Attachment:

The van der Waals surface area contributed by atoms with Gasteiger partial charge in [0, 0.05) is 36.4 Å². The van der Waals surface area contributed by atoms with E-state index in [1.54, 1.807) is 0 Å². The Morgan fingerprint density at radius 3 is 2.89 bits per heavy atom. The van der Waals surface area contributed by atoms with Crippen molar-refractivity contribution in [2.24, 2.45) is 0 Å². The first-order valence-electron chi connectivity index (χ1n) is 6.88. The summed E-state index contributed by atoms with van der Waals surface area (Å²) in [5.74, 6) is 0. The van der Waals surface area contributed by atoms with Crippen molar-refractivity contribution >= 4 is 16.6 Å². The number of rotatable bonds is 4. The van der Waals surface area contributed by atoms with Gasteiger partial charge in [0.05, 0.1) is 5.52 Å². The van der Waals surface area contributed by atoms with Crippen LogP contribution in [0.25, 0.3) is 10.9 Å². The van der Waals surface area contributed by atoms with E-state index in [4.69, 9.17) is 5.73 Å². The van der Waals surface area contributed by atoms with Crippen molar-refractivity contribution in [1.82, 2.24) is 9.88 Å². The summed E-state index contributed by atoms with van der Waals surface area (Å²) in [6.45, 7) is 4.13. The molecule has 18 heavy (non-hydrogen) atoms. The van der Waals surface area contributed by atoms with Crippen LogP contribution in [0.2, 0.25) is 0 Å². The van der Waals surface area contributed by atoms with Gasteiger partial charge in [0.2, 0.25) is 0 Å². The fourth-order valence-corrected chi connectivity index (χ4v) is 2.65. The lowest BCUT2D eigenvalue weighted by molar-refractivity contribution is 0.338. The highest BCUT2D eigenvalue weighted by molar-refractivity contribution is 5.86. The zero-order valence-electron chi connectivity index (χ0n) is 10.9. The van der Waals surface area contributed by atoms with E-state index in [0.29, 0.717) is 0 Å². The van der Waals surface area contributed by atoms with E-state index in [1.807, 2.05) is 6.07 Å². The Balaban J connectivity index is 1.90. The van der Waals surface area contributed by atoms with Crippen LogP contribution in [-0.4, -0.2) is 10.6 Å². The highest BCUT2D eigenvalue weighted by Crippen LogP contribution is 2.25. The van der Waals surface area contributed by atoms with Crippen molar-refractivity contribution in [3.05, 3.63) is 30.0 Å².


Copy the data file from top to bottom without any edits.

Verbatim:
The van der Waals surface area contributed by atoms with Gasteiger partial charge in [0, 0.05) is 36.4 Å². The van der Waals surface area contributed by atoms with E-state index in [1.54, 1.807) is 0 Å². The Morgan fingerprint density at radius 3 is 2.89 bits per heavy atom. The van der Waals surface area contributed by atoms with Crippen molar-refractivity contribution in [2.24, 2.45) is 0 Å². The first-order valence-electron chi connectivity index (χ1n) is 6.88. The summed E-state index contributed by atoms with van der Waals surface area (Å²) in [5.74, 6) is 0. The van der Waals surface area contributed by atoms with Crippen molar-refractivity contribution >= 4 is 16.6 Å². The number of rotatable bonds is 4. The van der Waals surface area contributed by atoms with Gasteiger partial charge in [0.05, 0.1) is 5.52 Å². The van der Waals surface area contributed by atoms with Crippen LogP contribution in [0.25, 0.3) is 10.9 Å². The van der Waals surface area contributed by atoms with E-state index in [4.69, 9.17) is 5.73 Å². The van der Waals surface area contributed by atoms with Crippen molar-refractivity contribution in [1.82, 2.24) is 9.88 Å². The summed E-state index contributed by atoms with van der Waals surface area (Å²) in [6.45, 7) is 4.13. The molecule has 18 heavy (non-hydrogen) atoms. The van der Waals surface area contributed by atoms with Crippen LogP contribution in [0.2, 0.25) is 0 Å². The van der Waals surface area contributed by atoms with Gasteiger partial charge in [0.2, 0.25) is 0 Å². The fourth-order valence-corrected chi connectivity index (χ4v) is 2.65. The lowest BCUT2D eigenvalue weighted by molar-refractivity contribution is 0.338. The highest BCUT2D eigenvalue weighted by molar-refractivity contribution is 5.86. The zero-order valence-electron chi connectivity index (χ0n) is 10.9. The van der Waals surface area contributed by atoms with E-state index in [0.29, 0.717) is 0 Å². The van der Waals surface area contributed by atoms with E-state index in [1.807, 2.05) is 6.07 Å². The Balaban J connectivity index is 1.90. The van der Waals surface area contributed by atoms with Crippen LogP contribution in [-0.4, -0.2) is 10.6 Å². The highest BCUT2D eigenvalue weighted by Crippen LogP contribution is 2.25. The van der Waals surface area contributed by atoms with Crippen molar-refractivity contribution in [3.05, 3.63) is 30.0 Å².